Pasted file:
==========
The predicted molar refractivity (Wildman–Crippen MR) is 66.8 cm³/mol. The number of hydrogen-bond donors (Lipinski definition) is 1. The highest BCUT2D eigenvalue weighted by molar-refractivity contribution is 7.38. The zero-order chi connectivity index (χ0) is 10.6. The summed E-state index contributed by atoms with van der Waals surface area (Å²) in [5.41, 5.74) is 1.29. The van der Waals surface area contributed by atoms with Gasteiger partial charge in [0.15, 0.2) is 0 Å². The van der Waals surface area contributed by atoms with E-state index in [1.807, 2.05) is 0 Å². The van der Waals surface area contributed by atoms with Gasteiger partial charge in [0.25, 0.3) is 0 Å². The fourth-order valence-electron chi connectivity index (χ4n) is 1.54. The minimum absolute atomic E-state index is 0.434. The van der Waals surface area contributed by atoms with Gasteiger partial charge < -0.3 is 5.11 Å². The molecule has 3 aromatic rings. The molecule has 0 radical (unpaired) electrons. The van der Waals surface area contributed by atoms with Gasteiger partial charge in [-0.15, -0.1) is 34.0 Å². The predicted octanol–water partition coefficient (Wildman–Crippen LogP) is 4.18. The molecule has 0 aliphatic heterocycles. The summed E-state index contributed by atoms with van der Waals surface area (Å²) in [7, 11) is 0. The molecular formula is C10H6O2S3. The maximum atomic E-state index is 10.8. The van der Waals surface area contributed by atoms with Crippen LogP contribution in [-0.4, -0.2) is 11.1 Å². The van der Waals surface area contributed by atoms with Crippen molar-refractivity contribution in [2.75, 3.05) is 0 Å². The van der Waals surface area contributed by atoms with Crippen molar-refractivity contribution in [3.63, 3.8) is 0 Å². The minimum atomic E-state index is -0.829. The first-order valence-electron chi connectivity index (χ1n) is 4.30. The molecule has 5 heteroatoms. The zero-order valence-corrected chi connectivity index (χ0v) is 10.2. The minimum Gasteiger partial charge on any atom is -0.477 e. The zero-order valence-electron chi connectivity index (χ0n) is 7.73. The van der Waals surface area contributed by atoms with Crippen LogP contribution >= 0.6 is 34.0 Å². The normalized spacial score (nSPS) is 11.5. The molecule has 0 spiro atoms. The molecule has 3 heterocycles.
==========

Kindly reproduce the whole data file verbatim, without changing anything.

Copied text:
The predicted molar refractivity (Wildman–Crippen MR) is 66.8 cm³/mol. The number of hydrogen-bond donors (Lipinski definition) is 1. The highest BCUT2D eigenvalue weighted by molar-refractivity contribution is 7.38. The zero-order chi connectivity index (χ0) is 10.6. The summed E-state index contributed by atoms with van der Waals surface area (Å²) in [5.41, 5.74) is 1.29. The van der Waals surface area contributed by atoms with Gasteiger partial charge in [0.15, 0.2) is 0 Å². The van der Waals surface area contributed by atoms with E-state index in [1.807, 2.05) is 0 Å². The van der Waals surface area contributed by atoms with Gasteiger partial charge in [0.25, 0.3) is 0 Å². The fourth-order valence-electron chi connectivity index (χ4n) is 1.54. The minimum absolute atomic E-state index is 0.434. The van der Waals surface area contributed by atoms with Gasteiger partial charge < -0.3 is 5.11 Å². The molecule has 3 aromatic rings. The molecule has 0 radical (unpaired) electrons. The van der Waals surface area contributed by atoms with Gasteiger partial charge in [-0.15, -0.1) is 34.0 Å². The predicted octanol–water partition coefficient (Wildman–Crippen LogP) is 4.18. The molecule has 0 aliphatic heterocycles. The summed E-state index contributed by atoms with van der Waals surface area (Å²) in [7, 11) is 0. The molecular formula is C10H6O2S3. The maximum atomic E-state index is 10.8. The van der Waals surface area contributed by atoms with Crippen LogP contribution in [-0.4, -0.2) is 11.1 Å². The van der Waals surface area contributed by atoms with Crippen molar-refractivity contribution in [2.75, 3.05) is 0 Å². The van der Waals surface area contributed by atoms with Crippen molar-refractivity contribution in [3.63, 3.8) is 0 Å². The minimum atomic E-state index is -0.829. The first-order valence-electron chi connectivity index (χ1n) is 4.30. The molecule has 5 heteroatoms. The zero-order valence-corrected chi connectivity index (χ0v) is 10.2. The minimum Gasteiger partial charge on any atom is -0.477 e. The zero-order valence-electron chi connectivity index (χ0n) is 7.73. The van der Waals surface area contributed by atoms with Crippen LogP contribution >= 0.6 is 34.0 Å². The normalized spacial score (nSPS) is 11.5. The molecule has 0 spiro atoms. The molecule has 3 heterocycles.